Learning to crawl and walk affords children opportunities to explore their world. As such, early childhood mobility is intertwined with other formative childhood milestones, such as motor skill development and learning to negotiate social encounters. Disabled children who may have difficulty reaching mobility milestones, are thus at risk for missing out on opportunities for play and exploration that are critical to cognitive, social, and motor skill development. Samantha Ross, a PhD student in the Kinesiology, Adapted Physical Activity program within the College of Public Health and Human Sciences at Oregon State University, asks the question: how can we support the movement experiences of children with mobility disabilities to ensure they have equitable access to play, exploration and social encounters?
The experience of movement Ride-on cars are modified, child-sized, battery powered vehicles designed to support children with disabilities during play. The ride-on car is equipped with a large button to initiate movement, as well as structural modifications to enhance body support. As part of her research, Samantha observes children with and without disabilities participating in an inclusive play group. She monitors changes in the behavior of individual children, and video analysis helps her to track their distance traveled while using a ride-on car. Factors including whether the child initiated their own movement, if movement included interaction with a peer, or was motivated by a toy, all contribute to a child’s experience of mobility. The ride-on car facilitates the initiation of new relationships among children, noticeably reducing the barrier between children with and without disabilities and promoting equitable play experiences.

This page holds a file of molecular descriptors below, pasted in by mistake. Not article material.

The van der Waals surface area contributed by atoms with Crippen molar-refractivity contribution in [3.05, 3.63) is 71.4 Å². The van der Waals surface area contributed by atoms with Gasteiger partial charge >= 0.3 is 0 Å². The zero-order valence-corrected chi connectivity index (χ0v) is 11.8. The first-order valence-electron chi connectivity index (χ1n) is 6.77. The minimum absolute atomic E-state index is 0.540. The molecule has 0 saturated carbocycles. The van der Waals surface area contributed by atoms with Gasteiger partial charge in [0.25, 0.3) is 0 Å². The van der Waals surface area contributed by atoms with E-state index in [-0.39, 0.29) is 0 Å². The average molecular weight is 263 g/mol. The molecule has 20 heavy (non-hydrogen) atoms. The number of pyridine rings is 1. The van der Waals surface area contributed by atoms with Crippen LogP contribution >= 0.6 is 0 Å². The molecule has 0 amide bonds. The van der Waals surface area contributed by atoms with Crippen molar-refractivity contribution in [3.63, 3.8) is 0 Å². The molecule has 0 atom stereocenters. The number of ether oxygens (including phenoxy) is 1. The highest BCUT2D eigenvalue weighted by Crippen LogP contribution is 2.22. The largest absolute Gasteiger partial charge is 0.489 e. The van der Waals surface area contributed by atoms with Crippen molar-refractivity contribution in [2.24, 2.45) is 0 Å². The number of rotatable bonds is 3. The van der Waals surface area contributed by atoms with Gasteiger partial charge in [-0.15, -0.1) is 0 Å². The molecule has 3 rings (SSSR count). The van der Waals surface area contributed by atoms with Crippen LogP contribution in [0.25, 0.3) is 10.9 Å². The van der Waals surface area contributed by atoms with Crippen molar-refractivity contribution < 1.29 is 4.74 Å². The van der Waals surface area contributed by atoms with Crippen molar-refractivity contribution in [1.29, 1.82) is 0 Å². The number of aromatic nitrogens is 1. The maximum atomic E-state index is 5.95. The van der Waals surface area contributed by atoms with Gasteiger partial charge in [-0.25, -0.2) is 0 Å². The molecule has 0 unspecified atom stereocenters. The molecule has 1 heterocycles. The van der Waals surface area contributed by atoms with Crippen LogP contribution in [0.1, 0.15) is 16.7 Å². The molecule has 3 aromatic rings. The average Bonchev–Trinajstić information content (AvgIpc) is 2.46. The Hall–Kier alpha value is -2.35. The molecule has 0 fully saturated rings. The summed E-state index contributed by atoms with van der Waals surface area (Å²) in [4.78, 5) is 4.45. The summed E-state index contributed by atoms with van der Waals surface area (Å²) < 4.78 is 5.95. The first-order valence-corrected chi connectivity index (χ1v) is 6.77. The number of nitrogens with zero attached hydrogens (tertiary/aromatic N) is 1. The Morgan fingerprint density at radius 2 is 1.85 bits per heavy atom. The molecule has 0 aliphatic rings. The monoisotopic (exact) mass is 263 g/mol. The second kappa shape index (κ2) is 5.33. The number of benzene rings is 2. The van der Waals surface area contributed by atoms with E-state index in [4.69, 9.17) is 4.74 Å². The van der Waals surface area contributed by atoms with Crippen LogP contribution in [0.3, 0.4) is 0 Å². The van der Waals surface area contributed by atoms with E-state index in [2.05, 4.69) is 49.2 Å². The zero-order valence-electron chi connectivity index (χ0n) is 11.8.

The impact of impaired mobility is nuanced Nearly thirty years of research has indicated that young children can benefit from powered mobility devices. However, the field is dominated by the medical perspective of reducing disability. In recent years, a major push from disability groups has emphasized the importance of community and social interactions in enhancing the well-being of children with disabilities. Mobility cannot be distilled down to simply moving from point A to point B, rather the self-perceived experience of movement and how movement facilitates encounters with people and objects is integral to children’s feelings of well-being. It is important for children to feel valued for their contribution. Samantha’s goal is to facilitate a social environment that enhances the well-being and development of children with disabilities, thereby promoting equitable access to a healthy and active childhood.
Following graduate school, Samantha would like to continue her involvement in research at one of the University Centers of Excellence in Developmental Disabilities, representing a partnership between state, federal, academic, and disability communities. Samantha explains, “We need to hear from people with disabilities – we need everyone at the table for the system to work.” These centers provide the interface between policy and research, where priorities are weighed and decisions are made. Often headquartered at medical schools, the centers raise awareness and help train future healthcare professionals. Samantha would love to be involved in this discussion.